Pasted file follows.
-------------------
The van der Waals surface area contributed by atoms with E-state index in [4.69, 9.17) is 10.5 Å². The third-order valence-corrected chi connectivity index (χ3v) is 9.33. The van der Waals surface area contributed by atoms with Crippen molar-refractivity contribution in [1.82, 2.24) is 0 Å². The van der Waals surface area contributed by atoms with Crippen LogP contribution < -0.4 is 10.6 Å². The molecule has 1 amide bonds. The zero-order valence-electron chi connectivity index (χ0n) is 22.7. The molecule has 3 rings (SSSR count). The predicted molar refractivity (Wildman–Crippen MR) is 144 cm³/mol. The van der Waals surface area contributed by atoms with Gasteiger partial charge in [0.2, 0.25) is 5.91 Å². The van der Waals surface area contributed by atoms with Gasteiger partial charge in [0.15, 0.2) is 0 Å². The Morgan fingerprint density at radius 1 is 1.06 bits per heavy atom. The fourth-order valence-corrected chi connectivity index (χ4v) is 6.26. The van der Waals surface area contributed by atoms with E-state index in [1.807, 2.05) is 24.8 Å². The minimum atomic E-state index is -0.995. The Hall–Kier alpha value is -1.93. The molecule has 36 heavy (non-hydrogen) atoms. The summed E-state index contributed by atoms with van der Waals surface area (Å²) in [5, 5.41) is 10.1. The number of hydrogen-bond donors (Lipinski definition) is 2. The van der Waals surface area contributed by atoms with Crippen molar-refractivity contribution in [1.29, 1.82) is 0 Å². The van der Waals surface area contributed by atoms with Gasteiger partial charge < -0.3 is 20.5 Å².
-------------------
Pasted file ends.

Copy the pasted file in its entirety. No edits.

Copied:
The van der Waals surface area contributed by atoms with E-state index in [4.69, 9.17) is 10.5 Å². The third-order valence-corrected chi connectivity index (χ3v) is 9.33. The van der Waals surface area contributed by atoms with Crippen molar-refractivity contribution in [1.82, 2.24) is 0 Å². The van der Waals surface area contributed by atoms with Crippen LogP contribution < -0.4 is 10.6 Å². The molecule has 1 amide bonds. The zero-order valence-electron chi connectivity index (χ0n) is 22.7. The molecule has 3 rings (SSSR count). The predicted molar refractivity (Wildman–Crippen MR) is 144 cm³/mol. The van der Waals surface area contributed by atoms with Gasteiger partial charge in [0.2, 0.25) is 5.91 Å². The van der Waals surface area contributed by atoms with Gasteiger partial charge in [0.15, 0.2) is 0 Å². The Morgan fingerprint density at radius 1 is 1.06 bits per heavy atom. The fourth-order valence-corrected chi connectivity index (χ4v) is 6.26. The van der Waals surface area contributed by atoms with E-state index in [1.807, 2.05) is 24.8 Å². The minimum atomic E-state index is -0.995. The Hall–Kier alpha value is -1.93. The molecule has 36 heavy (non-hydrogen) atoms. The summed E-state index contributed by atoms with van der Waals surface area (Å²) in [5, 5.41) is 10.1. The number of hydrogen-bond donors (Lipinski definition) is 2. The van der Waals surface area contributed by atoms with Crippen molar-refractivity contribution in [1.29, 1.82) is 0 Å². The van der Waals surface area contributed by atoms with Gasteiger partial charge < -0.3 is 20.5 Å².